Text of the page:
Tag Archives: Chapter 21E

It’s Better to Be the Plaintiff Than the Defendant in Massachusetts Superfund Cases

In the early days of Superfund, defense lawyers used to joke that all government lawyers had the same oral argument script.  It was three sentences long.

Good afternoon, your honor.  My name is _____ and I represent the government in this case.  We win.

Lawyers in Massachusetts rightly feel that that pretty much remains the state of affairs in Massachusetts, at least for private cost recovery or property damage claims. … More

One Final Word on Peterborough Oil: Yes, MTBE Is An Additive

The final answer to the critical issue raised by the recent Peterborough Oil Company decision is that MTBE is an additive and is not, in MassDEP’s view, subject to the “oil exemption” under the Massachusetts Contingency Plan.

I have to say that I’ve done few posts in recent years that have prompted more immediate responses than those on this case.  After yesterday’s little birdie suggesting that MassDEP might be taking the position that MTBE is subject to the oil exemption,… More

When Is Gasoline Not Oil (At Least In Massachusetts)? When It’s Leaded, Of Course.

Unlike CERCLA, the Massachusetts Superfund law, Chapter 21E, does include oil within its ambit.  However, oil is not treated exactly the same as hazardous materials.  One difference is that, in 2007, MassDEP revised the Massachusetts Contingency Plan to provide that, in certain circumstances, where “Contamination is limited to oil,” the exposure point concentration is measured at the Public Water Supply well, rather than in each of the monitoring wells, as is otherwise the case.… More

I Thought Redeveloping Brownfields Was a Good Idea: Apparently the Boston Globe Hasn’t Gotten the Message

In an article earlier this week, the Boston Globe reported on concerns that the Massachusetts Department of Environmental Protection is planning to weaken cleanup standards for hazardous waste sites in Massachusetts, seemingly in response to pressure from developers.  The article is so wrong and the concerns are so misplaced that some response is necessary.

First, we expect MassDEP to regulate in the face of uncertainty. … More

Indemnification Agreements Under CERCLA Do Not Affect Liability to Entities That Are Not Parties to the Agreement

Section 107(e) of CERCLA provides that

No indemnification, hold harmless, or similar agreement or conveyance shall be effective to transfer from the owner or operator of any vessel or facility or from any person who may be liable for a release or threat of release under this section, to any other person the liability imposed under this section. Nothing in this subsection shall bar any agreement to insure,… More

The Wheels of Regulatory Reform May Grind Slowly, But In Massachusetts, At Least They Are Grinding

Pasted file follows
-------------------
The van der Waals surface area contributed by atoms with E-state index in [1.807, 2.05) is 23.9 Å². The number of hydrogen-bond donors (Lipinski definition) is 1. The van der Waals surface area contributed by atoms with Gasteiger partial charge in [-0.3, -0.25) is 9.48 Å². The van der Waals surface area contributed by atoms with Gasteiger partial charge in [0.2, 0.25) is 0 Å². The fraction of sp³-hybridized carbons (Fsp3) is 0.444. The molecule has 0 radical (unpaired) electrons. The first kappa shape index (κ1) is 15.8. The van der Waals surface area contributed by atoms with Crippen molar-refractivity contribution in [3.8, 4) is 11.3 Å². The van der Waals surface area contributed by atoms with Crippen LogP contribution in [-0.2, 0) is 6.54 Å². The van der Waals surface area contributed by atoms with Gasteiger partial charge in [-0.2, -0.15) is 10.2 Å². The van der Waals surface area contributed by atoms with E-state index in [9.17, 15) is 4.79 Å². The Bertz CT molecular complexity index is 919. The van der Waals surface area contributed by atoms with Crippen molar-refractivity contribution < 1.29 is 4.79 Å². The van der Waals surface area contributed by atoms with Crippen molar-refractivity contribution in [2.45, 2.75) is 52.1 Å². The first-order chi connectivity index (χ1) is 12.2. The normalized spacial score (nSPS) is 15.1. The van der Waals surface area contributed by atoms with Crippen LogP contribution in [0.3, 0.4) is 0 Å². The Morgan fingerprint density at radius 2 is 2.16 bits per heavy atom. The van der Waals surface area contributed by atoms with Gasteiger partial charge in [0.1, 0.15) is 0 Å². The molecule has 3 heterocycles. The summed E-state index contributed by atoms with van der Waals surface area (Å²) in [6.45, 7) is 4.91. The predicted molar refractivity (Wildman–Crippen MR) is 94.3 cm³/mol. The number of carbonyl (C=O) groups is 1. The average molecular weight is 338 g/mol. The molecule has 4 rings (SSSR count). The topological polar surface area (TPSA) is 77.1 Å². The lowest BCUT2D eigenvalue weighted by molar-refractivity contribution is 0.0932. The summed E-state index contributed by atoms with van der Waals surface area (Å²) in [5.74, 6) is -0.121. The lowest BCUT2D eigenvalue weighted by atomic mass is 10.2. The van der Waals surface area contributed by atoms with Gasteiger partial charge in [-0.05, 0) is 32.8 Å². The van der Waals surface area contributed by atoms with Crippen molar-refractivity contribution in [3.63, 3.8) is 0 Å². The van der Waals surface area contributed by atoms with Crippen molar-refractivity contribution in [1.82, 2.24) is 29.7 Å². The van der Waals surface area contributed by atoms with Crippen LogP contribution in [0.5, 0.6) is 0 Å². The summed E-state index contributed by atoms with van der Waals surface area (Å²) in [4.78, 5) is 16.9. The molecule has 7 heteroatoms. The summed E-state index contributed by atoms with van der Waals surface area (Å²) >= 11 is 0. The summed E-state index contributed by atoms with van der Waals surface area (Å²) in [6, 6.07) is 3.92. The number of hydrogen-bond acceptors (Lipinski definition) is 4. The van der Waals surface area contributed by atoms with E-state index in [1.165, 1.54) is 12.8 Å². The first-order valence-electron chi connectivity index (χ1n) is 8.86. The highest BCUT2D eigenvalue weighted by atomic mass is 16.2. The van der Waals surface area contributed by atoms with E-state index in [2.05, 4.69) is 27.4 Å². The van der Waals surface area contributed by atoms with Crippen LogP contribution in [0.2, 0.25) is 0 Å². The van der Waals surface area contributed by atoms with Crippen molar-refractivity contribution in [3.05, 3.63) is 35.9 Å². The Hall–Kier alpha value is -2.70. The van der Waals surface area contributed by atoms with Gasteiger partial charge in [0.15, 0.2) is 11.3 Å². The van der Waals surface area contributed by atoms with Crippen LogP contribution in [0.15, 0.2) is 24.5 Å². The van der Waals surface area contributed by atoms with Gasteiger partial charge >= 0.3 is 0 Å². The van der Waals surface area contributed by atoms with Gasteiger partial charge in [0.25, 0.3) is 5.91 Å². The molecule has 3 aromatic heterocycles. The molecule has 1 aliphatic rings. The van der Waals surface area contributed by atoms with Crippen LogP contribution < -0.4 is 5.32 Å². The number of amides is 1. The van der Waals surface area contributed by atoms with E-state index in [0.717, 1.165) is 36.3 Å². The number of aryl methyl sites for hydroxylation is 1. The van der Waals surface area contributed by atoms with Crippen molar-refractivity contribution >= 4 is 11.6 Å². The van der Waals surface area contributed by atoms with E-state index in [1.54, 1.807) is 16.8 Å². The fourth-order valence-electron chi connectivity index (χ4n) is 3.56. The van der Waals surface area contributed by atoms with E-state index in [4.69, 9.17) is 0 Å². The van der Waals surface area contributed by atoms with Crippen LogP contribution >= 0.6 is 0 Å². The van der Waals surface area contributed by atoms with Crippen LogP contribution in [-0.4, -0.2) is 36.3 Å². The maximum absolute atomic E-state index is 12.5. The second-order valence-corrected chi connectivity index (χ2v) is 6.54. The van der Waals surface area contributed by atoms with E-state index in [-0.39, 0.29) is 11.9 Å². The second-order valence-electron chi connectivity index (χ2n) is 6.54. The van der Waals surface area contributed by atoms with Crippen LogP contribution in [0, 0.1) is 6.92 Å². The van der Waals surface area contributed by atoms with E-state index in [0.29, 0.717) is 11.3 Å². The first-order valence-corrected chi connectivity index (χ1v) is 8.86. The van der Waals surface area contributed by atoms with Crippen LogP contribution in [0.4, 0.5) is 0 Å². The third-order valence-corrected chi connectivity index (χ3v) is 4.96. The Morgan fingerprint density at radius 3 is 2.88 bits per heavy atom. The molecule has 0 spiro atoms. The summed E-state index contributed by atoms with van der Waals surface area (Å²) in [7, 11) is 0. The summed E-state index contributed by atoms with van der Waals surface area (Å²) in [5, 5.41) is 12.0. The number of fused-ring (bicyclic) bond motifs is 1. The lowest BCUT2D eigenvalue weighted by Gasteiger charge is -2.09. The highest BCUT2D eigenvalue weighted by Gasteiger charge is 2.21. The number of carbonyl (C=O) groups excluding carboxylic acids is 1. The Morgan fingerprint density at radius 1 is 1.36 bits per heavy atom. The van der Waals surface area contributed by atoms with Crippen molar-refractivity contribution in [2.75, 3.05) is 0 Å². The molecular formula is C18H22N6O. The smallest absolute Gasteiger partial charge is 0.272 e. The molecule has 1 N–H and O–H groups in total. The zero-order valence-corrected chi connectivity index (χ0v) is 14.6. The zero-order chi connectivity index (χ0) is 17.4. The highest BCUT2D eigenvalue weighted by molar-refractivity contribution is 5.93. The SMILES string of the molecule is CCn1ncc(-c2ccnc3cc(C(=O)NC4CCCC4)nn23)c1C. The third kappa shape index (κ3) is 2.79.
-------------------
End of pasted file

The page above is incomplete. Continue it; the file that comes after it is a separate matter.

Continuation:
In April 2011, MassDEP launched a regulatory reform initiative. Yours truly participated in the original stakeholder group working with MassDEP to develop a list of potential reforms. Last week, MassDEP provided an update on the status of the reform package. While it has probably taken longer than Commissioner Kimmell had hoped, I am pleased to say that there is a lot of good stuff at this point, including some items that have been added since the original Action Plan was finalized in March 2012.… More

MassDEP Issues Vapor Intrusion Guidance: Don’t Worry; It’s Only Guidance

Last week, MassDEP finally issued its long-awaited vapor intrusion guidance. Including appendices, it is 148 pages. There is a separate 52-page response to comments on the draft guidance. MassDEP has certainly learned that guidance must at least be described as guidance. The disclaimer runs a full page, and includes the following text:

MassDEP generally does not intend the guidance to be overly prescriptive.… More

Democracy In Action: Environmental Legislation Edition

What follows is the full text of Bill S.325, introduced in the Massachusetts legislature this term. 

SECTION 1. LIABILITY RELIEF In the event an individual or group of individuals unknowingly purchase contaminated residential land that does not qualify for Brownsfield funding and are not the polluter, they must be relieved of liability and fines in connection with said pollution. The Department of Environmental Protection(DEP) must be proactive in balancing public safety with feasibility.… More

MassDEP Issues Its Regulatory Reform Proposal

Earlier this week, the Massachusetts DEP issued a package of regulatory reforms. While the focus of the package was on finding ways for MassDEP to implement its mission with fewer resources, a number of the reforms are specifically targeted at facilitating the development of renewable energy. If you want to see more about that angle, you can take a look at our client alert about the reforms.… More